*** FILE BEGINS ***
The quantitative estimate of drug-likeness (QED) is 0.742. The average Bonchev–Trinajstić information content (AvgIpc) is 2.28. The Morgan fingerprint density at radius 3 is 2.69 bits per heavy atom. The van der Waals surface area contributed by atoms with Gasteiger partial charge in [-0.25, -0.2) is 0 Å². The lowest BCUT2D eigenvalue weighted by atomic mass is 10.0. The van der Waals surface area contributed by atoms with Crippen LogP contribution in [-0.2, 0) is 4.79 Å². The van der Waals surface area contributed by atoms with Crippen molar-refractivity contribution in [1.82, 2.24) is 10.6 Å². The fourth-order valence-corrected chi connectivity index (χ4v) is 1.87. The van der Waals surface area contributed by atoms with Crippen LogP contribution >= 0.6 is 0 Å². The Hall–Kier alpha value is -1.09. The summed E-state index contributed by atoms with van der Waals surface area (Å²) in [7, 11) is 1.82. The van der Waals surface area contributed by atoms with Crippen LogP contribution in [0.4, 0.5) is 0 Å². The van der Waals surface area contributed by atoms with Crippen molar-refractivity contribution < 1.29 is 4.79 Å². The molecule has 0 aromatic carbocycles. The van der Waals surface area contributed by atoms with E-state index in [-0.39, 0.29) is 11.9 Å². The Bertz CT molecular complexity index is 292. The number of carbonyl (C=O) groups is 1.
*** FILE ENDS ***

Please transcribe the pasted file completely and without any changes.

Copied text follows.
The quantitative estimate of drug-likeness (QED) is 0.742. The average Bonchev–Trinajstić information content (AvgIpc) is 2.28. The Morgan fingerprint density at radius 3 is 2.69 bits per heavy atom. The van der Waals surface area contributed by atoms with Gasteiger partial charge in [-0.25, -0.2) is 0 Å². The lowest BCUT2D eigenvalue weighted by atomic mass is 10.0. The van der Waals surface area contributed by atoms with Crippen LogP contribution in [-0.2, 0) is 4.79 Å². The van der Waals surface area contributed by atoms with Crippen molar-refractivity contribution in [1.82, 2.24) is 10.6 Å². The fourth-order valence-corrected chi connectivity index (χ4v) is 1.87. The van der Waals surface area contributed by atoms with Crippen LogP contribution >= 0.6 is 0 Å². The Hall–Kier alpha value is -1.09. The summed E-state index contributed by atoms with van der Waals surface area (Å²) in [7, 11) is 1.82. The van der Waals surface area contributed by atoms with Crippen LogP contribution in [0.4, 0.5) is 0 Å². The van der Waals surface area contributed by atoms with Crippen molar-refractivity contribution < 1.29 is 4.79 Å². The molecule has 0 aromatic carbocycles. The van der Waals surface area contributed by atoms with E-state index in [-0.39, 0.29) is 11.9 Å². The Bertz CT molecular complexity index is 292. The number of carbonyl (C=O) groups is 1.